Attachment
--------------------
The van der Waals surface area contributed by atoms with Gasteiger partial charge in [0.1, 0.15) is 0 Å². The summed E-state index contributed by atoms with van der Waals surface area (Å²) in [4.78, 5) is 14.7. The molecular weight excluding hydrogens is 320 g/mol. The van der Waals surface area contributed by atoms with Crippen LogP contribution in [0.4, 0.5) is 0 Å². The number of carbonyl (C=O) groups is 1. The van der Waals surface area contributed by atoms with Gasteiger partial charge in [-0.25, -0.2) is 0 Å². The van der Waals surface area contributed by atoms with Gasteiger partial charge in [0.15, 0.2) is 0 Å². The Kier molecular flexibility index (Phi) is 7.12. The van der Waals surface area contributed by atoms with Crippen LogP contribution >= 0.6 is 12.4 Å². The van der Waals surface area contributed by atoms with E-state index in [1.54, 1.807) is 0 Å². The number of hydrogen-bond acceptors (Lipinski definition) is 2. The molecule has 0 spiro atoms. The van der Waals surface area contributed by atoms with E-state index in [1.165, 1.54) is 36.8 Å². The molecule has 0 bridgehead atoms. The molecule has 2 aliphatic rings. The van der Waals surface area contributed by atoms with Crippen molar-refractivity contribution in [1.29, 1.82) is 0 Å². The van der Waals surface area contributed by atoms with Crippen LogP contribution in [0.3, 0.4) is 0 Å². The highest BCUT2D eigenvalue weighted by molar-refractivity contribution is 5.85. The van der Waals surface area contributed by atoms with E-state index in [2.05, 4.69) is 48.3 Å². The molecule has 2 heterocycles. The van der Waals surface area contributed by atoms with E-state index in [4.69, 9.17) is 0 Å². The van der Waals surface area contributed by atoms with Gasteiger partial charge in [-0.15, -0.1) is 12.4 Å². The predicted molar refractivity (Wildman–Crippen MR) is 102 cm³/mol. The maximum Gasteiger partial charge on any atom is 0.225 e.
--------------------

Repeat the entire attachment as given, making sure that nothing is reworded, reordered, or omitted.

The van der Waals surface area contributed by atoms with Gasteiger partial charge in [0.1, 0.15) is 0 Å². The summed E-state index contributed by atoms with van der Waals surface area (Å²) in [4.78, 5) is 14.7. The molecular weight excluding hydrogens is 320 g/mol. The van der Waals surface area contributed by atoms with Crippen LogP contribution in [0.4, 0.5) is 0 Å². The number of carbonyl (C=O) groups is 1. The van der Waals surface area contributed by atoms with Gasteiger partial charge in [-0.25, -0.2) is 0 Å². The van der Waals surface area contributed by atoms with Gasteiger partial charge in [0.15, 0.2) is 0 Å². The Kier molecular flexibility index (Phi) is 7.12. The van der Waals surface area contributed by atoms with Crippen LogP contribution >= 0.6 is 12.4 Å². The van der Waals surface area contributed by atoms with E-state index in [1.54, 1.807) is 0 Å². The number of hydrogen-bond acceptors (Lipinski definition) is 2. The molecule has 0 spiro atoms. The van der Waals surface area contributed by atoms with E-state index in [1.165, 1.54) is 36.8 Å². The molecule has 0 bridgehead atoms. The molecule has 2 aliphatic rings. The van der Waals surface area contributed by atoms with Crippen molar-refractivity contribution in [1.29, 1.82) is 0 Å². The van der Waals surface area contributed by atoms with Crippen LogP contribution in [0.3, 0.4) is 0 Å². The highest BCUT2D eigenvalue weighted by molar-refractivity contribution is 5.85. The van der Waals surface area contributed by atoms with E-state index in [2.05, 4.69) is 48.3 Å². The molecule has 2 heterocycles. The van der Waals surface area contributed by atoms with E-state index in [4.69, 9.17) is 0 Å². The van der Waals surface area contributed by atoms with Gasteiger partial charge in [-0.15, -0.1) is 12.4 Å². The predicted molar refractivity (Wildman–Crippen MR) is 102 cm³/mol. The maximum Gasteiger partial charge on any atom is 0.225 e.